Are Donors Really Ready to Pay for What They Say They Most Value?

Making Cents International

Blog for a special series for the 2012 Youth Economic Opportunities Conference
September 11-13, 2012 | Washington, DC
www.youtheconomicopportunities.org

These observations are provided by David James-Wilson (Making Cents International), an experienced youth work professional with a 25-year track record in the design and delivery of innovative youth livelihood and non-formal education services. David has managed multi-disciplinary work readiness, education, and enterprise development teams in government and non-government settings; and is well versed in the interplay between government policy, the development and funding of new services, and building the capacity of lead institutions to take innovative youth programs to scale.

Two words I have been hearing in almost every recent conversation with donors are “scale” and “impact.”  Not surprisingly, donors are always asking for more of both – especially when it comes to economic opportunities for youth.  What has not been so clear to me is whether or not Donors are really in a position to support the sector’s full embrace of either – or to pay for interventions that achieve both.

So my goal at this year’s Global Youth Economic Opportunities Conference is to attend as many sessions as possible where Donors are presenting (or participating) to really get to the bottom of how much overlap there is between what Donors say they most want, and what they seem to be ready and able to pay for.  A “putting your money where your mouth is” test -- of sorts.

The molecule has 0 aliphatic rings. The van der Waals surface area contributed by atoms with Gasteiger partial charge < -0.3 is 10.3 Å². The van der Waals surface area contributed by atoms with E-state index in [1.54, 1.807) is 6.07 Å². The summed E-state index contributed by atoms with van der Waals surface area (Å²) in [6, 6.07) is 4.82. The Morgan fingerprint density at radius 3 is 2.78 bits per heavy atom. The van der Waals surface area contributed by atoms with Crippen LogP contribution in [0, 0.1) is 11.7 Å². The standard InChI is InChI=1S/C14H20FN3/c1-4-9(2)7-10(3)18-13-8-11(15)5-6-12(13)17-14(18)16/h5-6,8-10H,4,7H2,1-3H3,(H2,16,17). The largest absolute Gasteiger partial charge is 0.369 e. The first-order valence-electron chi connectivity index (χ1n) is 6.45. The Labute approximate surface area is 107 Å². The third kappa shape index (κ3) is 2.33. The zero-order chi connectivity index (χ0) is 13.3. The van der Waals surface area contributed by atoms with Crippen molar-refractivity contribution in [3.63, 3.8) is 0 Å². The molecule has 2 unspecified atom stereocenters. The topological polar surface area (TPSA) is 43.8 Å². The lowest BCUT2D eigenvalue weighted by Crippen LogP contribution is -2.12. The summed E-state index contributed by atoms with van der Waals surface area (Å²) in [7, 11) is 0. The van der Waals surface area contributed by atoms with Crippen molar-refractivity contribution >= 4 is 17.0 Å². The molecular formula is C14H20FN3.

In the case of “scale,” it has long been recognized that there are really only three engines of “scale” – markets, governments, and culture – so it will be interesting to see whether Donors are supporting interventions that are built, from the outset, around fully engaging one or more of these broader forces as the key driver of project design, and not just a theoretical post-pilot “scaling-up” vehicle for new models or services.

And “impact” is a similarly challenging concept to translate out from the controlled realm of research and narrowly focused pilots, and into the messy world of decision-making by policy makers and large scale practitioners – where competing priorities, complex trade-offs, and overlapping mandates can make it hard to determine what “evidence” of impact will ultimately be relevant and immediately applicable.  So I will be looking to see what approaches to evaluation supported by Donors are generating actionable data, and where project evaluation is proving to be cost-effective in terms of the scope and scale of the practical decisions it is influencing.

I’ll blog my discoveries on Thursday…so stay tuned for what I discover….

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